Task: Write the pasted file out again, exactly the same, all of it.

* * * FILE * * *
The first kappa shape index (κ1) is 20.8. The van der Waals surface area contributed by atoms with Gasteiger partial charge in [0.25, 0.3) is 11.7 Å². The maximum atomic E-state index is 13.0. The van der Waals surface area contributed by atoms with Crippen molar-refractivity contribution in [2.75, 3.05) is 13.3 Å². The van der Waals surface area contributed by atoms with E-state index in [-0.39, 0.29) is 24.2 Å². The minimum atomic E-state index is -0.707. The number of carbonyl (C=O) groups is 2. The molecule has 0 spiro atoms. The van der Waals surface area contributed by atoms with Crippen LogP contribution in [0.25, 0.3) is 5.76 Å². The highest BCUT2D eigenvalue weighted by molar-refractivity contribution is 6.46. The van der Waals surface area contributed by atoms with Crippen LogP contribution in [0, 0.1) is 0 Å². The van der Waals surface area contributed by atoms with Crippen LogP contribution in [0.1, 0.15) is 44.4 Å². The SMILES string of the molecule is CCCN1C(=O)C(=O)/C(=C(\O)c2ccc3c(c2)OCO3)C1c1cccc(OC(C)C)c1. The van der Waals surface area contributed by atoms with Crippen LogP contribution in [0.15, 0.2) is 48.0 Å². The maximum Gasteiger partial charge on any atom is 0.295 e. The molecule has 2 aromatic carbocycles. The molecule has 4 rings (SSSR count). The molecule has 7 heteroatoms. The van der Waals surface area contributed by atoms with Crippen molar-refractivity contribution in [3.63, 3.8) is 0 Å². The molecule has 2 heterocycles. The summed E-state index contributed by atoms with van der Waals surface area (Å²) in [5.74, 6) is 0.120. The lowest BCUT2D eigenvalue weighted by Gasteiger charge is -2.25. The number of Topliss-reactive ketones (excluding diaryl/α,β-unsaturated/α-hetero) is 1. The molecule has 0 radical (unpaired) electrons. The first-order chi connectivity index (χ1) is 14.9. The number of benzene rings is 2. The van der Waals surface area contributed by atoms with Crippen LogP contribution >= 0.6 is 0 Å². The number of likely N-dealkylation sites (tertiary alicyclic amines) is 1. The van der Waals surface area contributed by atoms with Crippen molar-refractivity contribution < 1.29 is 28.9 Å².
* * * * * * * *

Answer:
The first kappa shape index (κ1) is 20.8. The van der Waals surface area contributed by atoms with Gasteiger partial charge in [0.25, 0.3) is 11.7 Å². The maximum atomic E-state index is 13.0. The van der Waals surface area contributed by atoms with Crippen molar-refractivity contribution in [2.75, 3.05) is 13.3 Å². The van der Waals surface area contributed by atoms with E-state index in [-0.39, 0.29) is 24.2 Å². The minimum atomic E-state index is -0.707. The number of carbonyl (C=O) groups is 2. The molecule has 0 spiro atoms. The van der Waals surface area contributed by atoms with Crippen LogP contribution in [0.25, 0.3) is 5.76 Å². The highest BCUT2D eigenvalue weighted by molar-refractivity contribution is 6.46. The van der Waals surface area contributed by atoms with Crippen LogP contribution in [0, 0.1) is 0 Å². The van der Waals surface area contributed by atoms with Crippen LogP contribution in [0.1, 0.15) is 44.4 Å². The SMILES string of the molecule is CCCN1C(=O)C(=O)/C(=C(\O)c2ccc3c(c2)OCO3)C1c1cccc(OC(C)C)c1. The van der Waals surface area contributed by atoms with Crippen LogP contribution in [0.15, 0.2) is 48.0 Å². The maximum Gasteiger partial charge on any atom is 0.295 e. The molecule has 2 aromatic carbocycles. The molecule has 4 rings (SSSR count). The molecule has 7 heteroatoms. The van der Waals surface area contributed by atoms with Crippen molar-refractivity contribution in [3.63, 3.8) is 0 Å². The molecule has 2 heterocycles. The summed E-state index contributed by atoms with van der Waals surface area (Å²) in [5.74, 6) is 0.120. The lowest BCUT2D eigenvalue weighted by Gasteiger charge is -2.25. The number of Topliss-reactive ketones (excluding diaryl/α,β-unsaturated/α-hetero) is 1. The molecule has 0 radical (unpaired) electrons. The first-order chi connectivity index (χ1) is 14.9. The number of benzene rings is 2. The van der Waals surface area contributed by atoms with Crippen LogP contribution >= 0.6 is 0 Å². The number of likely N-dealkylation sites (tertiary alicyclic amines) is 1. The van der Waals surface area contributed by atoms with Crippen molar-refractivity contribution < 1.29 is 28.9 Å².